H1 Keep on the Shadowfell (2008) by Bruce Cordell and Mike Mearls

The fourth edition’s introductory adventure, Keep on the Shadowfell, makes subtle change that marks a big improvement. The 1999 introductory modules included four characters, three male and one female. This adventure leaves the names and genders of the pregenerated character blank so players set a gender. Too bad all the PCs’ illustrations appear male.

Way back in 1987, I embarrassed myself by creating a batch of male pregenerated for my event at Gen Con. A woman sat down and asked if any of the characters were female.

Hint: If you ever create characters for other players, always leave the gender unspecified. The (hopefully) ambiguous names I used for my last batch of PCs include Doc (cleric), Lucky (rogue), Sparky (wizard), Sprig (druid), Moxie (fighter), Roamy (Ranger). I could have left the names blank, but making names proved too much fun.

Make the adventure your own, part 2

You want to create a seamless world that seems both deep and exciting. You can accomplish this by adding story elements to the game when the opportunity arises.

Perhaps you think Wrafton’s Inn needs a bard stroking a lyre by the fire as he sings of Sir Keegan’s tragedy. Or perhaps you want to add flavor to a mundane object, such as the wyrmpriest’s necklace from the Kobold Ambush encounter.

Anything you can do to add your personal touch to an adventure makes it that much more distinctive and memorable to your players. Immerse them in the story, and you’ll all be rewarded with a unique experience.

The adventure recommends making NPCs distinct by giving them an accent or favorite saying, showing them with a favorite thing like a lucky coin or pet cat, or adding a personality-related adjective like “greedy, bored, suspicious, tired, enthusiastic, sly, nervous, dumb, zealous, and so on.”

Helping indecisive players

Sometimes when you ask players what they want to do next, they won’t know. If this happens, try to move them in a certain direction by asking a leading question. For example, if players spend a long time after the kobold fight considering what to do next, you can ask, “Are you ready to continue toward Winterhaven?”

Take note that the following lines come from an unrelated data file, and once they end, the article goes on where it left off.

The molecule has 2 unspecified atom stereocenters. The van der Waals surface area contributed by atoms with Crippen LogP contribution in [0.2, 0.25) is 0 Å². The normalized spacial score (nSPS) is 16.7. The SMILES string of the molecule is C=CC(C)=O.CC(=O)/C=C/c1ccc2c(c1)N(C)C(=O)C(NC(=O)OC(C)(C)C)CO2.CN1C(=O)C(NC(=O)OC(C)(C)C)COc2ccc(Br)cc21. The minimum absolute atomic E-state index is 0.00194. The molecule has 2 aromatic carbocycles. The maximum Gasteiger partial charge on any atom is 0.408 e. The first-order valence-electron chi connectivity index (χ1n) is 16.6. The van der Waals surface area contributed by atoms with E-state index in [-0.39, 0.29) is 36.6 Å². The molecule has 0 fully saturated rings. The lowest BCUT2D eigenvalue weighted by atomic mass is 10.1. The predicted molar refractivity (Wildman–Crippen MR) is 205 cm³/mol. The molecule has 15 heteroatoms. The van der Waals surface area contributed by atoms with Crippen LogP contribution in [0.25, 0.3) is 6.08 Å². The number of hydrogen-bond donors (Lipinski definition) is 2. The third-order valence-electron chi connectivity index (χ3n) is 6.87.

This advice works for novice DMs running their first adventure, but if the players have already decided to travel to Winterhaven, you can typically let their decision stand without revisiting whether they want to continue. To break through indecision while giving players a better sense of autonomy, list their most promising three options, and then remind them that they can chose an entirely different action. See The Best DM Tricks for Helping a Party Make Choices.

Lost Mine of Phandelver (2014) by Richard Baker and Chris Perkins

Fifth edition’s introductory adventure, Lost Mine of Phandelver, still rates as one of the best for the game’s current version.

Don’t let rules questions stall the game

When in doubt, make it up! It’s better to keep the game moving than to get bogged down in the rules.

Be consistent. If you decide that a rule works a certain way in one session, make sure it works that way the next time it comes into play.

For advice on delegating rules questions, see Delegate to run better role-playing game sessions by doing less.

Share the narrative

It’s a shared story. It’s the group’s story, so let the players contribute to the outcome through the actions of their characters. Dungeons & Dragons is about imagination and coming together to tell a story as a group. Let the players participate in the storytelling.

Make sure everyone is involved. Ensure every character has a chance to shine. If some players are reluctant to speak up, remember to ask them what their characters are doing.

This reverses the early advice to designate a caller to speak for the party.

Read the table

Pay attention. Make sure you look around the table occasionally to see if the game is going well. If everyone seems to be having fun, relax and keep going. If the fun is waning, it might be time for a break, or you can try to liven things up.

Cloud Giant’s Bargain (2016) by Teos Abadia

When an Acquisitions Incorporated game streamed live to theaters, audiences received Cloud Giant’s Bargain as a perk. Although the adventure works for character levels 5-7, it also seeks to encourage fans of live play to run their first game.

If you are a new DM, it is perfectly normal to feel a bit apprehensive before your first session. Just remember: players need DMs to play. What you are doing is valuable and coveted. You don’t need a perfect understanding of the rules or to have Chris Perkins’ improvisational skills for players to have a great time. When in doubt, make decisions that you think the players will enjoy. The more often you run games as a DM, the easier it gets!

See Why Faking Confidence Makes You a Better Dungeon Master.

Name tents

Create a name tent by taking a note card or similar piece of cardstock and folding it in half. Open the fold to a right angle, so that it forms a display tent when the edges are placed on the table. Give one to each player and have them write their character’s name, race, and class on each outer side of the tent. This will allow you and the other players to remember character names and important details.

For advice on name tents and more, see 11 Great Dungeon Master Tips Revealed at Winter Fantasy 2020.

Going off script